The Norwegian will face an out-of-form Vladislav Kovalev with White in round ten. Will a third win in a row leave him tied for first before the final sprint? We'll have to wait and see. For now, we can enjoy Lupulescu's annotations of what in fact was the only decisive game of the day:

 

Portrait - Magnus Carlsen

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We just mentioned the fact that Kovalev has not shown his best form in Wijk this year. He was alone in the cellar of the standings table before taking advantage of Jeffery Xiong's strange handling of a clearly better position, and on Tuesday he found himself defending an inferior position with the white pieces from as early as move 10. Jorden van Foreest approached the opening creatively, going for a line that gave up his queen from the get go. Oddly enough, however, Kovalev chose a different path:  

 

In the post-game interview, Van Foreest explained that his rival was only prepared to face 9...♛a5 and not the Dutchman's 9...dxe5 (see diagram). Given the unorthodox nature of the position, Kovalev spent almost half an hour here, and instead of opting for 10.♘e6 ♝xe6 11.♖xd8 ♜xd8 he played the incorrect 10.f3, allowing 10...bd7, when Black is already in the driver's seat.

Van Foreest had a strong initiative and seemed to be en route to get a win that would leave him tied with Caruana atop the standings, but he failed to correctly assess the potential endgames that might arise. Credit must be given to Kovalev for his stubborn defence, which led to the game ending in a draw, as there was no way for Black to break his opponent's fortress:

 

Black captured White's last queenside pawn before the time control was reached and tried to break this fortress position for over 30 moves. But to no avail. Kovalev saved the half point and Van Foreest missed his chance to go into the final four rounds sharing the lead.

 

Vladislav Kovalev, Jorden van Foreest

A game to keep an eye on — Vladislav Kovalev v Jorden van Foreest | Photo: Alina l'Ami

Vladislav Artemiev and Jan-Krzysztof Duda also failed to make the most of superior positions, as they ended up drawing their games with Yu Yangyi and Jeffery Xiong respectively. Constantin Lupulescu analysed these games, praising in both cases the resilience shown by the players defending with the black pieces. The remaining three draws finished after 31 moves or fewer, with Vishy Anand the first one calling it a day — an understandable decision, given how disappointed he might have been after having missed a huge chance to take down Caruana in the previous round.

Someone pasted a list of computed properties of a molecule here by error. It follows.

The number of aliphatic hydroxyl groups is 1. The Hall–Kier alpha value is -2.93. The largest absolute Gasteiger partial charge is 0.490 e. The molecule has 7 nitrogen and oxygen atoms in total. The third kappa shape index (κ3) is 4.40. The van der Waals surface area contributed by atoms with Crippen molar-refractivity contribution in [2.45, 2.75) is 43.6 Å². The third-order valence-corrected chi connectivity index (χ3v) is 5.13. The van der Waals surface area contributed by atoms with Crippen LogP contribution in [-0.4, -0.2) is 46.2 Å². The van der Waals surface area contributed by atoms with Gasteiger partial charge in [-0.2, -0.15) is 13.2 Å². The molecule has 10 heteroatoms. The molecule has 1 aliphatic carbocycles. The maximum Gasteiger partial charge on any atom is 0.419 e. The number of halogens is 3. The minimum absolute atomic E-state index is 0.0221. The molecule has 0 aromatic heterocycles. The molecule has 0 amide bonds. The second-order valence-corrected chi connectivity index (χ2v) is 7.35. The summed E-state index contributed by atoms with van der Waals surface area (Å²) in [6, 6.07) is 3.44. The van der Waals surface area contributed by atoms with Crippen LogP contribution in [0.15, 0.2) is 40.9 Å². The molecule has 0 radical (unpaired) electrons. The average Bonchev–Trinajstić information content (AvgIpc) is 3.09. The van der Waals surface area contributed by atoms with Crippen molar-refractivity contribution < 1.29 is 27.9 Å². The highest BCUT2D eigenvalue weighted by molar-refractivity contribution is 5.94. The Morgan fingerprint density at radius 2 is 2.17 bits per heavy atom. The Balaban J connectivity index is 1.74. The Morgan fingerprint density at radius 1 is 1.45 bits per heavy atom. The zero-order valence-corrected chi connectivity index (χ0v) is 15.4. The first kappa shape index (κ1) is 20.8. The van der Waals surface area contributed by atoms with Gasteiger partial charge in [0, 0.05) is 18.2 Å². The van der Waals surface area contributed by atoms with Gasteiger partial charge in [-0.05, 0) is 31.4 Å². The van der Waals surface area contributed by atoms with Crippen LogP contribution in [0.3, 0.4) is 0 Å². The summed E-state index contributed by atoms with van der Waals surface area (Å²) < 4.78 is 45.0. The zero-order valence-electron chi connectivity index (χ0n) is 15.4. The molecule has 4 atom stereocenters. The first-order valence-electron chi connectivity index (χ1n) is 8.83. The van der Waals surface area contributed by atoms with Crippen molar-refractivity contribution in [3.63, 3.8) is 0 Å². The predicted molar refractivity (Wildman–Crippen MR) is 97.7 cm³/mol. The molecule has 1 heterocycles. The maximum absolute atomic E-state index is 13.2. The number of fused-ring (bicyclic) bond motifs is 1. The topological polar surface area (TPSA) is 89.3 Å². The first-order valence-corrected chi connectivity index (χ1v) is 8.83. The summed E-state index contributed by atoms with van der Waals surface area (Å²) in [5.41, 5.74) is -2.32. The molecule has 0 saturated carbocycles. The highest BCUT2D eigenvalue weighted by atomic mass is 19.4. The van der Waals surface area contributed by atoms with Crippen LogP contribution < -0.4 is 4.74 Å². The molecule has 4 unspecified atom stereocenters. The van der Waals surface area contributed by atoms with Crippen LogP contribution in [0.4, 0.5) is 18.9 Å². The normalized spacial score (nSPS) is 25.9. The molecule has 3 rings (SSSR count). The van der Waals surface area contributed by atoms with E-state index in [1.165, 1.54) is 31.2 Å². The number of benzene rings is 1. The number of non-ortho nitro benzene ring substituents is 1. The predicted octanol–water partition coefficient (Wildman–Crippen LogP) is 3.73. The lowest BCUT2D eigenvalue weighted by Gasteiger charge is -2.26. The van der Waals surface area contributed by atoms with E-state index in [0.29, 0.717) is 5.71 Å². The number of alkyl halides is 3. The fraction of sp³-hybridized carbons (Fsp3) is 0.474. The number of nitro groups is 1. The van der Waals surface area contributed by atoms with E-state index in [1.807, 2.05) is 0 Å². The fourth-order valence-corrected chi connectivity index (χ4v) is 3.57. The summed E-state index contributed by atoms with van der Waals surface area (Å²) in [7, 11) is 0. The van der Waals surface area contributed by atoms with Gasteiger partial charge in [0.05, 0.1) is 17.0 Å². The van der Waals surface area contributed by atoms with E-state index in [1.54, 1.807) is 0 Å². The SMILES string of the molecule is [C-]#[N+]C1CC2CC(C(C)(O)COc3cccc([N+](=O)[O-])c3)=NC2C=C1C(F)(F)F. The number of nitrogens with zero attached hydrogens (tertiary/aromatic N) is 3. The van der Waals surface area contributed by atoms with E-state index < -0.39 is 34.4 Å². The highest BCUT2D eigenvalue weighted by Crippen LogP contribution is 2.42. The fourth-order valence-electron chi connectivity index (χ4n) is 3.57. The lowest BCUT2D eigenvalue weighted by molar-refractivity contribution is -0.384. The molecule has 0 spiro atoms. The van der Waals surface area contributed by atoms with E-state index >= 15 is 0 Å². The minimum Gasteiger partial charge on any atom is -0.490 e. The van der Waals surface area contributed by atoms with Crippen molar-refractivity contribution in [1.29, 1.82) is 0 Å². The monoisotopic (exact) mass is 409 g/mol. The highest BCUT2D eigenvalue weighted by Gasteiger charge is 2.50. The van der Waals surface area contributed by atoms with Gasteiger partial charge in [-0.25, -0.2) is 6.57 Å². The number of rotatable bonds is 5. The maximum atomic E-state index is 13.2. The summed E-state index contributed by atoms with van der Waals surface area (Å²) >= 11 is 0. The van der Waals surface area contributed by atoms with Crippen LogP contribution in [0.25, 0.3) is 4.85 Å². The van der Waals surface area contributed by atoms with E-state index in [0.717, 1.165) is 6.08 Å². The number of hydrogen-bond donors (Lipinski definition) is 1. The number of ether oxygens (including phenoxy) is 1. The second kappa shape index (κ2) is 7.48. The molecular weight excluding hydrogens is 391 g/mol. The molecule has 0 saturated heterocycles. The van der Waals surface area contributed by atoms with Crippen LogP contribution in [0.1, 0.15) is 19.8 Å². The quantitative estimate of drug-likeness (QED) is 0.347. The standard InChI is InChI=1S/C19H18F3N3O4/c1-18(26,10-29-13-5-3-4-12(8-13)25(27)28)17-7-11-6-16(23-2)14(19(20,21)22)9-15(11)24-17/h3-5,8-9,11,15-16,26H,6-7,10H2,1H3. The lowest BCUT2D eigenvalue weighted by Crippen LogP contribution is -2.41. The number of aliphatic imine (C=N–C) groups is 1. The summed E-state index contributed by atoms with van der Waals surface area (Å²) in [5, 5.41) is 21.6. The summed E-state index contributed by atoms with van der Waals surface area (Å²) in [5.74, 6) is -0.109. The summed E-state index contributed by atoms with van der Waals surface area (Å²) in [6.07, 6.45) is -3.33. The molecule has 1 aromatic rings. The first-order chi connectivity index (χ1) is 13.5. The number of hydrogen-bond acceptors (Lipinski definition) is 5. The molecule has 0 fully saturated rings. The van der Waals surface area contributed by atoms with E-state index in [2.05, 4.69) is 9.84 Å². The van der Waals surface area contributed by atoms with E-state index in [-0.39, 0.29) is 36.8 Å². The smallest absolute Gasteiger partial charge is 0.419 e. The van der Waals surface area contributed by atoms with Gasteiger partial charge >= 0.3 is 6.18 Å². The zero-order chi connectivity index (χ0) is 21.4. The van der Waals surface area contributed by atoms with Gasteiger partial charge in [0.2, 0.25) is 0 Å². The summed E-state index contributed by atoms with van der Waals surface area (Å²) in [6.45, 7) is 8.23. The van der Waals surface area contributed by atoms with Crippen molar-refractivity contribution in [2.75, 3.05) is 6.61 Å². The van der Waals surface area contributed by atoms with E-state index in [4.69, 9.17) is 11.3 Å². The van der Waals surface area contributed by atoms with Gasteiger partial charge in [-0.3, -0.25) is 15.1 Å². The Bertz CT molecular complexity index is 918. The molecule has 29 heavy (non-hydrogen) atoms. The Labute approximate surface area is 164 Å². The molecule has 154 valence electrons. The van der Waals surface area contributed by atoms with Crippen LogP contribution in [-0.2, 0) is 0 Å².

All games of the Masters available at Live.Chessbase.com

Vladislav Artemiev, Jeroen van den Berg

Vladislav Artemiev chatting with star organizer Jeroen van den Berg | Photo: Alina l'Ami

In the Challengers, the fight to get a spot in next year's Masters continues to heat up. Top seed David Anton and local favourite Erwin l'Ami won key match-ups to catch Pavel Eljanov in the lead on 6 out of 9 points. L'Ami defeated Rauf Mamedov, while Anton got the better of Nils Grandelius. Much like Carlsen, Anton started slowly and is now rising through the ranks with two consecutive wins in rounds eight and nine. The Spaniard will be facing co-leader Eljanov on Wednesday in what will surely be the highlight of the day in "Group B".


Round 9 games - Challengers

 

All games of the Challengers available at Live.Chessbase.com


Erwin l'Ami, Anish Giri

A Dutch meeting — Erwin l'Ami might face Anish Giri in next year's Masters section | Photo: Alina l'Ami


Round-up show

GM Yannick Pelletier reviews the action of the day


Standings after Round 9 - Masters

 

Standings after Round 9 - Challengers

 

Links



Carlos Colodro is a Hispanic Philologist from Bolivia. He works as a freelance translator and writer since 2012. A lot of his work is done in chess-related texts, as the game is one of his biggest interests, along with literature and music.